Any accountable person can gain a testimony of the gospel by obedience to that law upon which the receipt of such knowledge is predicated. This is the formula: 1. He must desire to know the truth of the gospel, of the Book of Mormon, of the Church, or of whatever is involved. 2. He must study and learn the basic facts relative to the matter involved. "Search the scriptures." (John 5:39.) "Search these commandments." (D. & C. 1:37.) 3. He must practice the principles and truths learned, conforming his life to them. "My doctrine is not mine, but his that sent me. If any man will do his will, he shall know of the doctrine, whether it be of God, or whether I speak of myself." (John 7:16-17.) 4. He must pray to the Father in the name of Christ, in faith, and the truth will then be made manifest by revelation "by the power of the Holy Ghost. And by the power of the Holy Ghost ye may know the truth of all things." (Moro. 10:3-5; 1 Cor. 2.)
With the receipt of a testimony comes the obligation to bear witness to the world of the divinity of the Lord's work. Part of the covenant made in the waters of baptism is that the new converts will "stand as witnesses of God at all times and in all things, and in all places that ye may be in, even until death." (Mosiah 18:9.) "It becometh every man who hath been warned to warn his neighbor." (D. & C. 88:81.) All the elders of Israel have a missionary responsibility. (D. & C. 58:47; 66:7; 100:10; 124:7.) The apostles and the seventy have a particular and especial responsibility in this field. (D. & C. 107:23-25; 112.) The testimony of the elders is followed by the testimony of calamities. (D. & C. 43:18-29; 88:88-90.) Blessings and cleansing power are given the faithful who bear testimony to the world. (D. & C. 62:3; 84:61; 136:34-40.)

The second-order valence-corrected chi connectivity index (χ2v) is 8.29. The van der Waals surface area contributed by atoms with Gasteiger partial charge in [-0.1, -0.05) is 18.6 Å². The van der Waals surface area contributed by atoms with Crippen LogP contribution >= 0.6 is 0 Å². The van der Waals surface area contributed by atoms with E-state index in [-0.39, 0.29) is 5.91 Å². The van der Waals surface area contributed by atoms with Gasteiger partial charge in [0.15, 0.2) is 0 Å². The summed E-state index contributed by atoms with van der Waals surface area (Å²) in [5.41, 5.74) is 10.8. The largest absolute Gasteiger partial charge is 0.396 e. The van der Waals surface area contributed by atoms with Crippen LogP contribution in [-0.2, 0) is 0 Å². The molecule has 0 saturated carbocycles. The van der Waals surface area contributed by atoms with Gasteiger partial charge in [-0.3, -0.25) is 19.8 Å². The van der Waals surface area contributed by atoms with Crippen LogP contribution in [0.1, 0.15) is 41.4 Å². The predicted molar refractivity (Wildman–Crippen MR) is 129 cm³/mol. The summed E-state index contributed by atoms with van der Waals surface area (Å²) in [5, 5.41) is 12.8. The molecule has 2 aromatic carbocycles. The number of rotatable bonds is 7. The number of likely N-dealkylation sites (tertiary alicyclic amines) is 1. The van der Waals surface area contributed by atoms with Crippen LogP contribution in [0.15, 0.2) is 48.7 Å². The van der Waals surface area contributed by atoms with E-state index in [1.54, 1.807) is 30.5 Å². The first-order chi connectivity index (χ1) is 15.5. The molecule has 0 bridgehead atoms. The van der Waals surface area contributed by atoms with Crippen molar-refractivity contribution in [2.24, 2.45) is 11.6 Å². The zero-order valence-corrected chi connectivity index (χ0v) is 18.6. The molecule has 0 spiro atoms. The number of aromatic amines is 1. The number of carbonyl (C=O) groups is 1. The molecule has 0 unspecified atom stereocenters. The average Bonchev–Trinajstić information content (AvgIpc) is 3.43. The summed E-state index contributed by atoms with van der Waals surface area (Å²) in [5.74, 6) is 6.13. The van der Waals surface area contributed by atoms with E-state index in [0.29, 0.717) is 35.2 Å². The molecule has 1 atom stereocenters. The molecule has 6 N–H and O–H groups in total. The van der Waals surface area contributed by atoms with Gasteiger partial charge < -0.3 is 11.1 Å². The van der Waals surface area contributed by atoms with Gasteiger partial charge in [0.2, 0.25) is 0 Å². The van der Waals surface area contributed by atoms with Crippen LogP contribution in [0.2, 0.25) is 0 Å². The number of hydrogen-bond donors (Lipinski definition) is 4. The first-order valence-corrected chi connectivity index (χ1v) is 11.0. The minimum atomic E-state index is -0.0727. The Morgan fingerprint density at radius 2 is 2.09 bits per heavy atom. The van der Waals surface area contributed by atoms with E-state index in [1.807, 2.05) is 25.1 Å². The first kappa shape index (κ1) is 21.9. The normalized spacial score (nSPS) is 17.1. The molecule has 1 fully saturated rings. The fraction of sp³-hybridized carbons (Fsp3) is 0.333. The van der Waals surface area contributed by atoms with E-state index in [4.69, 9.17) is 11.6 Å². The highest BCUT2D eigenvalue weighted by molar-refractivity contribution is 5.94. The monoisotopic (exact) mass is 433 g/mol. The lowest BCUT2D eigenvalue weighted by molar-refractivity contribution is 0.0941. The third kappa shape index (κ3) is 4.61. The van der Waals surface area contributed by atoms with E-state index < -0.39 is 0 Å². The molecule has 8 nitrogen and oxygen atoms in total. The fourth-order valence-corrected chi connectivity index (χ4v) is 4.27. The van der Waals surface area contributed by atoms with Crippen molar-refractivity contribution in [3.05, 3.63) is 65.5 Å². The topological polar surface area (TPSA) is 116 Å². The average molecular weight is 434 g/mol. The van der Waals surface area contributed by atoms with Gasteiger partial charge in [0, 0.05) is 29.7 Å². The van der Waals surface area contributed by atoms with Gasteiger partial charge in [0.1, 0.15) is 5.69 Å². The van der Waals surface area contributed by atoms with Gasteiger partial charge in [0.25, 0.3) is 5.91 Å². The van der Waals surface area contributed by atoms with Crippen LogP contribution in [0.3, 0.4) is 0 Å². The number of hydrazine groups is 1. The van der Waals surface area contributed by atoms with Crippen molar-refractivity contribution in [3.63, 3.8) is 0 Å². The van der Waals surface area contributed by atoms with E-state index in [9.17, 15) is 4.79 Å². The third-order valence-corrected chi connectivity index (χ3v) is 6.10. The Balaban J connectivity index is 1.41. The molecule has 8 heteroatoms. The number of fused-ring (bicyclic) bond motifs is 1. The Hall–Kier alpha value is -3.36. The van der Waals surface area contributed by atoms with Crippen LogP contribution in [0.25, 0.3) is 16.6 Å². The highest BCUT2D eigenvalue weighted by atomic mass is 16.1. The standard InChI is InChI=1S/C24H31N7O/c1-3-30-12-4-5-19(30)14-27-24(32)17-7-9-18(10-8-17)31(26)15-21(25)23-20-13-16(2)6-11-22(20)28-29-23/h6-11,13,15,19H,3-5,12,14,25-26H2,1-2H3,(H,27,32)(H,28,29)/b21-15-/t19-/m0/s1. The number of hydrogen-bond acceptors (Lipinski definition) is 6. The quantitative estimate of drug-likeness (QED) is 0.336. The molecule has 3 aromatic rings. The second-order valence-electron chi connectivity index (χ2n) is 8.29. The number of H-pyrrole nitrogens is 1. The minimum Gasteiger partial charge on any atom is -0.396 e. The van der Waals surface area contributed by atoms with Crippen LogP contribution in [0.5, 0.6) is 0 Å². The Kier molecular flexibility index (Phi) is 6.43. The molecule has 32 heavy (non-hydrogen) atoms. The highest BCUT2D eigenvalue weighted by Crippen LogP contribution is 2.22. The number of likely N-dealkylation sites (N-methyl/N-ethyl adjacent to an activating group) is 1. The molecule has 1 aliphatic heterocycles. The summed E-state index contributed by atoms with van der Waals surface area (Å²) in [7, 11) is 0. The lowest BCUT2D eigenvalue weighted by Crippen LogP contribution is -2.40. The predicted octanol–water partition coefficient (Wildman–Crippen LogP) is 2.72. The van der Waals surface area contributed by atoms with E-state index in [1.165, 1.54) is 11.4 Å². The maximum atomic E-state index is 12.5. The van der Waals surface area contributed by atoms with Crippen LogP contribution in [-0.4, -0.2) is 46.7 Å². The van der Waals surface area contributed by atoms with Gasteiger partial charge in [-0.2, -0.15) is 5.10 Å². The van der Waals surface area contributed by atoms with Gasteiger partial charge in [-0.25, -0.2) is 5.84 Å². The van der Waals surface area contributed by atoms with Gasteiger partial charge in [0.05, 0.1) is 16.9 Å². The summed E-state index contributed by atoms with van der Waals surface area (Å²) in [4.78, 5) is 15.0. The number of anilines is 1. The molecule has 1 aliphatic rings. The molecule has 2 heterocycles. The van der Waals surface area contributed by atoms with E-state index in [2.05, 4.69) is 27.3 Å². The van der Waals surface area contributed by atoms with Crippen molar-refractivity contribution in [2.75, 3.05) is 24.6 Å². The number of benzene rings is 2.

In the justice of God, every person will have the opportunity to gain a testimony of the truth, either in this life or in the spirit world before the day of the resurrection. (D. & C. 1:2.) Those who have a full and complete opportunity in this life, and who do not take it, may receive a second opportunity in the spirit world, but they will not have a second chance to gain salvation by their belated acceptance of the truth. Rather, they will go to a terrestrial kingdom because they "received not the testimony of Jesus in the flesh, but afterwards received it." (D. & C. 76:73-74.)
Men are not saved by virtue of a testimony alone. (D. & C. 3:4.) But a testimony is the beginning of real spiritual progress. With it comes a greater obligation to serve God, keep his commandments, and walk with the light that has been received. (D. & C. 82:2-4.) It is only those who are valiant in testimony who work out their salvation. Those "who are not valiant in the testimony of Jesus" are assigned an inheritance, not in the kingdom of God, but in the terrestrial kingdom. (D. & C. 76:79.)
(See Testimony of Jesus Christ; Testimony Bearing; Testimony by President Gordon B Hinckley; Pure Testimony by Elder Joseph B. Wirthlin; Basic Beliefs home page; Doctrines of the Gospel home page)
Mormon Doctrine, p. 787